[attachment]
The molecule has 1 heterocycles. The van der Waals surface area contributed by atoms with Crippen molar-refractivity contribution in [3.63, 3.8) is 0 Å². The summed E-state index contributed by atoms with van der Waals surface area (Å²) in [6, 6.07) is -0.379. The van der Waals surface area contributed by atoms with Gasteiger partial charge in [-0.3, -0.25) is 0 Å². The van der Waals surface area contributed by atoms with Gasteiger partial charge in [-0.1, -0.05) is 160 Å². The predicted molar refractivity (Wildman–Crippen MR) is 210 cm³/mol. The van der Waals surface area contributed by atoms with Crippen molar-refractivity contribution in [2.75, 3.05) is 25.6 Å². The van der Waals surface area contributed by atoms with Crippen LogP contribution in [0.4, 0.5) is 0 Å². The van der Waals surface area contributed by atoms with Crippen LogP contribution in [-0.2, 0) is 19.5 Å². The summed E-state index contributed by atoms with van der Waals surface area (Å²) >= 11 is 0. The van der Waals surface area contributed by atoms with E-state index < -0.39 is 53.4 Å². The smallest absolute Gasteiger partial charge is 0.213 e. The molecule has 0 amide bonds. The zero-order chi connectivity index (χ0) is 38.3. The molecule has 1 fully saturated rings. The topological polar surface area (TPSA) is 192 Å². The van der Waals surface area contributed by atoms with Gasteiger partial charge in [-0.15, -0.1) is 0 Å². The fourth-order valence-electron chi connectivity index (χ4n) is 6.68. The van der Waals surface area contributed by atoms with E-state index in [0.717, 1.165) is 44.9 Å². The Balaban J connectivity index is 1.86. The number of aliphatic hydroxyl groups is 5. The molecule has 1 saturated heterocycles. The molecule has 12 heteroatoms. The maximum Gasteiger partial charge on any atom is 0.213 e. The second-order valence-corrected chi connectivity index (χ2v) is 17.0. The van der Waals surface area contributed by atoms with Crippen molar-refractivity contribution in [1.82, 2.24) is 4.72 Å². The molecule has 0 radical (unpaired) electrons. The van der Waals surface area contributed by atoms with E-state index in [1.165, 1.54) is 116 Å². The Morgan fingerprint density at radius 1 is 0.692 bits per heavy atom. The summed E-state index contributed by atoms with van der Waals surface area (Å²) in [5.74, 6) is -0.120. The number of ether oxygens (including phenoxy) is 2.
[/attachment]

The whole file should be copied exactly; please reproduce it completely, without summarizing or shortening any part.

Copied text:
The molecule has 1 heterocycles. The van der Waals surface area contributed by atoms with Crippen molar-refractivity contribution in [3.63, 3.8) is 0 Å². The summed E-state index contributed by atoms with van der Waals surface area (Å²) in [6, 6.07) is -0.379. The van der Waals surface area contributed by atoms with Gasteiger partial charge in [-0.3, -0.25) is 0 Å². The van der Waals surface area contributed by atoms with Gasteiger partial charge in [-0.1, -0.05) is 160 Å². The predicted molar refractivity (Wildman–Crippen MR) is 210 cm³/mol. The van der Waals surface area contributed by atoms with Crippen molar-refractivity contribution in [2.75, 3.05) is 25.6 Å². The van der Waals surface area contributed by atoms with Crippen LogP contribution in [0.4, 0.5) is 0 Å². The van der Waals surface area contributed by atoms with Crippen LogP contribution in [-0.2, 0) is 19.5 Å². The summed E-state index contributed by atoms with van der Waals surface area (Å²) >= 11 is 0. The van der Waals surface area contributed by atoms with E-state index < -0.39 is 53.4 Å². The smallest absolute Gasteiger partial charge is 0.213 e. The molecule has 0 amide bonds. The zero-order chi connectivity index (χ0) is 38.3. The molecule has 1 fully saturated rings. The topological polar surface area (TPSA) is 192 Å². The van der Waals surface area contributed by atoms with Gasteiger partial charge in [-0.15, -0.1) is 0 Å². The fourth-order valence-electron chi connectivity index (χ4n) is 6.68. The van der Waals surface area contributed by atoms with E-state index in [0.717, 1.165) is 44.9 Å². The Balaban J connectivity index is 1.86. The number of aliphatic hydroxyl groups is 5. The molecule has 1 saturated heterocycles. The molecule has 12 heteroatoms. The maximum Gasteiger partial charge on any atom is 0.213 e. The second-order valence-corrected chi connectivity index (χ2v) is 17.0. The van der Waals surface area contributed by atoms with Crippen molar-refractivity contribution in [1.82, 2.24) is 4.72 Å². The molecule has 0 radical (unpaired) electrons. The van der Waals surface area contributed by atoms with E-state index in [1.165, 1.54) is 116 Å². The Morgan fingerprint density at radius 1 is 0.692 bits per heavy atom. The summed E-state index contributed by atoms with van der Waals surface area (Å²) in [5.74, 6) is -0.120. The number of ether oxygens (including phenoxy) is 2.